bats

West Virginia Morning
West Virginia Public Broadcasting

About 50 years ago, Martin Luther King Jr. began a movement to unite people of all colors and creeds in what was called the Poor People's Campaign. We’ll hear the latest in how that movement is being revived today.

We’ll also hear about experiments in Pennsylvania that are trying to bring back bats populations that have been plagued by a deadly fungus.

And the U.S. Senate Agriculture Committee has passed its version of the Farm Bill with Majority Leader Mitch McConnell’s provisions to remove hemp from a list of Schedule 1 controlled substances.

Michael Durham / Bat Conservation International

Bats have a bit of an image problem. You probably saw some Halloween decorations this week featuring flying, fanged creatures of the night. But conservationists say bats are actually very helpful animals, saving farmers in the Ohio Valley region alone hundreds of millions of dollars simply by eating harmful insects.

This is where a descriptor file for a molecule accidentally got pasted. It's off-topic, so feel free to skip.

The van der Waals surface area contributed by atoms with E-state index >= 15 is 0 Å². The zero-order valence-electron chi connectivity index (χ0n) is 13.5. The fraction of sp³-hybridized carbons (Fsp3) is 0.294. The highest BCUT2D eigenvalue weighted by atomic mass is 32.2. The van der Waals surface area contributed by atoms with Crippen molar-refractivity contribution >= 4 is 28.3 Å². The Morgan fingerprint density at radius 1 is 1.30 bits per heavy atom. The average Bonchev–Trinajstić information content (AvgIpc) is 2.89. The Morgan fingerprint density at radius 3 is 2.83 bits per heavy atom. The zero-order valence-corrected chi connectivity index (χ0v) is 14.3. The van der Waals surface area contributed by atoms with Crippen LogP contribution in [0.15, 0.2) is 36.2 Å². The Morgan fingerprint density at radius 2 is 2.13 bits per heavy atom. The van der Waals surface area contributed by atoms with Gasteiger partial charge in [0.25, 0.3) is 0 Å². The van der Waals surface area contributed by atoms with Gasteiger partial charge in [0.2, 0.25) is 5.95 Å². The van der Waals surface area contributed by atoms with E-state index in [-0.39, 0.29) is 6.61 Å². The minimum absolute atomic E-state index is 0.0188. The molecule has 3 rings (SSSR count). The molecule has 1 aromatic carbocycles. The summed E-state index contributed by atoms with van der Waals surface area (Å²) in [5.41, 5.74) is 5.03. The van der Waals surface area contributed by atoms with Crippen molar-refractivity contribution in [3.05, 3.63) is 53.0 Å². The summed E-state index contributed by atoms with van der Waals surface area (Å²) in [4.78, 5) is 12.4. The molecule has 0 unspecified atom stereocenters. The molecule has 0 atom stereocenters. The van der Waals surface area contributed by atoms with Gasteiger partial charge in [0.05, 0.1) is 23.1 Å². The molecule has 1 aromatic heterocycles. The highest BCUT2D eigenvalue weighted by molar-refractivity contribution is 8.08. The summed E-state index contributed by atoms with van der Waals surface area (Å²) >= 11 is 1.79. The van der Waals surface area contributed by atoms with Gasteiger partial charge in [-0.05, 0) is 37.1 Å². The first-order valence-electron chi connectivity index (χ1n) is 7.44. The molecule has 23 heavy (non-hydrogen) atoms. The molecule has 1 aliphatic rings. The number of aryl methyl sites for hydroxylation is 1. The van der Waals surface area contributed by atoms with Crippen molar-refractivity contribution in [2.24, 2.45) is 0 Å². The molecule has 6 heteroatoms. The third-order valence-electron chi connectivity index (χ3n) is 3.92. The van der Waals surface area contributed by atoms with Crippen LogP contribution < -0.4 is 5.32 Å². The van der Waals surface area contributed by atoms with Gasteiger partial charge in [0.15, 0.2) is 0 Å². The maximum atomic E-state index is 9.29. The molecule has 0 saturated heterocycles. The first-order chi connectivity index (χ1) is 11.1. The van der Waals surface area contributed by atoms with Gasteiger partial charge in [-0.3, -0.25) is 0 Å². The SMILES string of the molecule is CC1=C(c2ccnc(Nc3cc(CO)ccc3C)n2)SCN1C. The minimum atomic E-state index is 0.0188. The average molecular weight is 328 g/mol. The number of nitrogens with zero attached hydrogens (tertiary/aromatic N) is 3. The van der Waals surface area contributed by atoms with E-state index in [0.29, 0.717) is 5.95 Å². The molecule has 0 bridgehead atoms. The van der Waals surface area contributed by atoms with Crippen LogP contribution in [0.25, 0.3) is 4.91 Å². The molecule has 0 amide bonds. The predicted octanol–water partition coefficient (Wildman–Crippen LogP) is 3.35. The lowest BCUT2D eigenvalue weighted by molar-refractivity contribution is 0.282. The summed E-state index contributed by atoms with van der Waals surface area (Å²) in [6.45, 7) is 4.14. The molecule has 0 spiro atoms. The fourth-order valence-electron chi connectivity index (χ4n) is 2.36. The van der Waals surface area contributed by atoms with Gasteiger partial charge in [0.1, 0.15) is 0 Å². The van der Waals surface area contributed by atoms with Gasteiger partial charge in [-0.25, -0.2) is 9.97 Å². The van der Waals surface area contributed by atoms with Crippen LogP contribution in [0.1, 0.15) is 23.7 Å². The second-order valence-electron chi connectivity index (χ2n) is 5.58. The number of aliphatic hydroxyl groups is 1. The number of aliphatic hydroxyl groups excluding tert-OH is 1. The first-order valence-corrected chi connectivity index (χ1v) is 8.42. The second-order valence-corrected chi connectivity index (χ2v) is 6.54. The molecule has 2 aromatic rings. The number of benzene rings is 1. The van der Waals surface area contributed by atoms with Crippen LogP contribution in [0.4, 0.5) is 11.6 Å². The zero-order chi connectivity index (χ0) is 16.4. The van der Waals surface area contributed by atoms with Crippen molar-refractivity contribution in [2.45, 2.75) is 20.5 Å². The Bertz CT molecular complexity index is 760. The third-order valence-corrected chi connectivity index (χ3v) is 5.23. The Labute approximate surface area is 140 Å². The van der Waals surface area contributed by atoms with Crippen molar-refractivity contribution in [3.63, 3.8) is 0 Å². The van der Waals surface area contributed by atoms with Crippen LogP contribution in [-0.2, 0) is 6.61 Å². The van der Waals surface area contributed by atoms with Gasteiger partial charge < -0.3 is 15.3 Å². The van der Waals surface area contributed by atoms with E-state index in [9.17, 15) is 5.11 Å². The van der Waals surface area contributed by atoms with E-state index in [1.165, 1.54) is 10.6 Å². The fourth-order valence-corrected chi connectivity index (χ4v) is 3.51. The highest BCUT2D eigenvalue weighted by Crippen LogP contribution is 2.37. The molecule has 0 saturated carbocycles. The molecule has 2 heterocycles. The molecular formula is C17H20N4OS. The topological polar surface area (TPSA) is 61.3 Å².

Now bats need some humans to return the favor and help to halt the spread of a deadly disease.

White Nose

turbines
Flominator / Wikimedia Commons

West Virginia among the states where scientists are analyzing the genetics of bats killed by wind turbines. Scientists say some species may be better able to absorb losses than others.

David Nelson of the University of Maryland's Appalachian Laboratory in Frostburg said Thursday the study could help refine the siting of wind-power projects.